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alexk23 asked on

select top n runs faster then select * on large table

We have query that joins 4 tables. Each table is a multi million row table.

sample query to give you an idea (real tables names and column were replaced with generics).

SELECT
   *
FROM Table1 t1 with (NOLOCK)
INNER JOIN Table2 t2 with (NOLOCK)
       t1.pk = t2.fk and (t2.col = 'W' or (t2.col3 = 'S' and t2.col4 = 5))
INNER JOIN Table3 t3 with (NOLOCK)
       on t3.fk = t1.pk and t3.col6 = 1
       and (t3.col3 is null or (t1.pk = t3.col5 and t3.col2 = 1))
       and (t3.col7 = 'Y' or (7 > 0 and t3.col9 <= getDate() + 7))
INNER JOIN Table4 t4 with (NOLOCK)
        t1.pk = t4.fk
WHERE t1.col9 = 'E'
  and t1.col10 <> 1
  and t1.col11 IS NOT NULL;

there is an index on every field that is used in every table in this query.
the 3rd join is very complex and creates internally some tables and results in some table scans (probably b/c of the OR conditions).
this query on average returns from 5-100 rows of data.

to optimize the query without changing anything all I did was add Top 1000 after the select keyword. Performance improvement is 500% to the original. Query plan does not show any table scans, only index seeks.

I cannot explain this behavior. Can someone help me understand why there is such a dramatic improvement? Isn't the top clause supposed to operate as the last step of the process, so it wouldn't effect performance at all?
Microsoft SQL Server 2005

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alexk23

8/22/2022 - Mon
chapmandew

Are the execution plans the same between the two statements?
ASKER
alexk23

totally different. that's what's baffling.
ASKER
alexk23

im going to post a screen capture of the two plans in a second
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rwheeler23
adathelad

Are you clearing the data cache/execution plan cache between performance tests?

If not, then the apparent improvement may not be as high as it could be using cached data in memory (see: http://beta.experts-exchange.com/articles/Microsoft/Development/MS-SQL-Server/Comparing-SQL-Query-Optimisations-Fair-and-consistent-benchmarking.html)

It would be interesting to see what the performance difference is when you are running the query with a clean cache (only do on a test server, not recommended you clear the cache on production server).



ASKER
alexk23

attached is the query plan. notice the ONLY difference between the queries is TOP 1000 in the select clause
queryplan.gif
ASKER
alexk23

wrt to cache. I tried running the queries with different input parameters and performance gain was the same. not sure if this is the same as clearing the cache. i think the fact that the query plan is different demonstrates that it isn't simply a cache-fetch, but its actually doing something completely different
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ASKER
alexk23

my original post has a typo. performance improvement is a whopping 5000% not, 500%. the execution plan shows 98%/2% original vs optimized.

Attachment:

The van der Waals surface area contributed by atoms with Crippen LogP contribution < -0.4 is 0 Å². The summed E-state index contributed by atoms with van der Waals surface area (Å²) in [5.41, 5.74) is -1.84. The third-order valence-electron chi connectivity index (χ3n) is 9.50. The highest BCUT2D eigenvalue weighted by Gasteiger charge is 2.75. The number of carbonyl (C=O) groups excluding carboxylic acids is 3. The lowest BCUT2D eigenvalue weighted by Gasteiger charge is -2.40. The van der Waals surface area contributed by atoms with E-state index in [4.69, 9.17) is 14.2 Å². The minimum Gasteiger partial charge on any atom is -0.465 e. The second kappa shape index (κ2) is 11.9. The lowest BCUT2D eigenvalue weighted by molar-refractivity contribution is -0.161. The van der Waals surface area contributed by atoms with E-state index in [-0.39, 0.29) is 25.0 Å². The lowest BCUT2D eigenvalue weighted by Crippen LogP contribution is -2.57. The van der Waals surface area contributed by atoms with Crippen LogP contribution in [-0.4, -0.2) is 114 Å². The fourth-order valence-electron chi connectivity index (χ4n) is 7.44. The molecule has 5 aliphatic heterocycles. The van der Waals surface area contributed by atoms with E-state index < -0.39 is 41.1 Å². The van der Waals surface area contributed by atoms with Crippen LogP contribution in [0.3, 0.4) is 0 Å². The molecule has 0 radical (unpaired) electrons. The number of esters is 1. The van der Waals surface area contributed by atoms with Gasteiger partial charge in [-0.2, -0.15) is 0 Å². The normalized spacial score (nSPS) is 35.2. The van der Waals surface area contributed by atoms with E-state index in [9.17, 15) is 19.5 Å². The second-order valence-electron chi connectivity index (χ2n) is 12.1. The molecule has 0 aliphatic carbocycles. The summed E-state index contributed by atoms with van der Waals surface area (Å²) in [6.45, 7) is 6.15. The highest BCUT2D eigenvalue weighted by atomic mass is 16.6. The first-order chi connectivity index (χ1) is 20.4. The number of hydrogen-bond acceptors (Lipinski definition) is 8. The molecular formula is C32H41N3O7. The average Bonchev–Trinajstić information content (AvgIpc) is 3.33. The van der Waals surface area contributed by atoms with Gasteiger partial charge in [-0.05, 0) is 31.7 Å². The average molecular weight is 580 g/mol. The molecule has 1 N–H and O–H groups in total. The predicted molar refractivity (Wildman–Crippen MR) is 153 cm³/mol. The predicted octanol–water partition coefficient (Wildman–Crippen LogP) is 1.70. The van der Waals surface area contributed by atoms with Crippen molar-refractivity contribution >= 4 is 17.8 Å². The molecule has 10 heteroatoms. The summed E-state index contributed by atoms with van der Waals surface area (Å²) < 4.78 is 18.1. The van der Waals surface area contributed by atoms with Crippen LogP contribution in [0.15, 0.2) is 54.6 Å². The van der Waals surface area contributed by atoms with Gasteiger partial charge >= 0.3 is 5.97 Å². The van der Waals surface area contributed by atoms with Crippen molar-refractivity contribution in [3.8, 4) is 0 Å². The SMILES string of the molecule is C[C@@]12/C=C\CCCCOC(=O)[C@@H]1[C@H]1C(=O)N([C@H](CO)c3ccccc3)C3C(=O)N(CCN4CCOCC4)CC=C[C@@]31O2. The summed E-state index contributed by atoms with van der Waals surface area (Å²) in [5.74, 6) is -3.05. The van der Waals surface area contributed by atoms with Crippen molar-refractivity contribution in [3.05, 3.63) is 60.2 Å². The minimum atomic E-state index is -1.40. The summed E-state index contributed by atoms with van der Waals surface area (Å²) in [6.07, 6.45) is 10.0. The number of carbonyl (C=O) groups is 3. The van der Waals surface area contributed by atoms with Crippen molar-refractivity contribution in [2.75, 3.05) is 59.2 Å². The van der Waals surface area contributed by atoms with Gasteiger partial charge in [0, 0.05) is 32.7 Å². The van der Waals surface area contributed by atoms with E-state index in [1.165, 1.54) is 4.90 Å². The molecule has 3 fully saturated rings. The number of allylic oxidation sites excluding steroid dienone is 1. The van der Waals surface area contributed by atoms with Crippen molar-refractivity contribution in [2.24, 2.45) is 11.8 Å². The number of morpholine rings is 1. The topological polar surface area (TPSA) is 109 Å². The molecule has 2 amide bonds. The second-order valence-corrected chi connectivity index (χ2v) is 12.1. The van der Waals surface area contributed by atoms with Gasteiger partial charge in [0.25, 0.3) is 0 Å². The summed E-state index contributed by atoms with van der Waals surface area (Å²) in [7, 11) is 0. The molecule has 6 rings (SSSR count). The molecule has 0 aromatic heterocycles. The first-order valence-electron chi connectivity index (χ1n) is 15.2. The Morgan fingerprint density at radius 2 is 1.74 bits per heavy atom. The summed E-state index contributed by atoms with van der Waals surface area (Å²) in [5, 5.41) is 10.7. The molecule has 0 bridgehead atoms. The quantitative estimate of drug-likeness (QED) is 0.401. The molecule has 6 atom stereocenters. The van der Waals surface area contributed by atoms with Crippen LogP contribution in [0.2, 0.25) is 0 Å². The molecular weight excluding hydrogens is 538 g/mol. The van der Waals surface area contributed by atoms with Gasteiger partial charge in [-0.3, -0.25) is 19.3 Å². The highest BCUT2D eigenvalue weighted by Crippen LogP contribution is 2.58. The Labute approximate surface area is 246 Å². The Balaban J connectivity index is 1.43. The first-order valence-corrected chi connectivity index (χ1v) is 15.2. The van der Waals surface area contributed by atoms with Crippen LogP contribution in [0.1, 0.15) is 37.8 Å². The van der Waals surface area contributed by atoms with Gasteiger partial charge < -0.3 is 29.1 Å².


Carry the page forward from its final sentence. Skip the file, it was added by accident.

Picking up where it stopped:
chapmandew

you're 100% right....and its hard to explain why really.  SQL Server will try to determine the best exec plan that it can.  Probably adding the TOP() statement just makes SQL figure out a better way to run the query...this won't be the case for ALL queries, but it seems to be that way for this one.  Also, could be changing the query at all  (recompile) has made sql figure out a different plan.
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adathelad

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Éric Moreau

How many rows are returned when you don't have the TOP clause?

It seems that when you have the TOP clause, the WHERE clause is evaluated first to limit the number of rows and the JOINs are done (on less rows then you get a performance boost).
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William Peck
ASKER
alexk23

in both cases same number of rows is returned. on average from 10-100 rows are returned by both queries.
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adathelad

The best resource I've found for understanding how SQL produces/chooses execution plans in in the Inside SQL Server 2005 books:
http://www.insidesqlserver.com/thebooks.html

In particular, the "Query Tuning and Optimization" and "T-SQL Querying" books.

But overall, my experience with query optimisation in a nutshell is:
1) try different things, you never quite know what will perform best unless you try it for your specific environment!
2) be fair/consistent with performance comparisons

Re: emoreau's comment, the order in which the various elements in a query are evaluated by the optimiser, I believe is done in a defined order (which I don't have to hand, but I know it's in the "T-SQL Querying" book - I'll check later), and I *think* the TOP condition is one of the last parts to be evaluated.

I'd also agree with chapmandew that don't assume adding TOP will always make queries faster!
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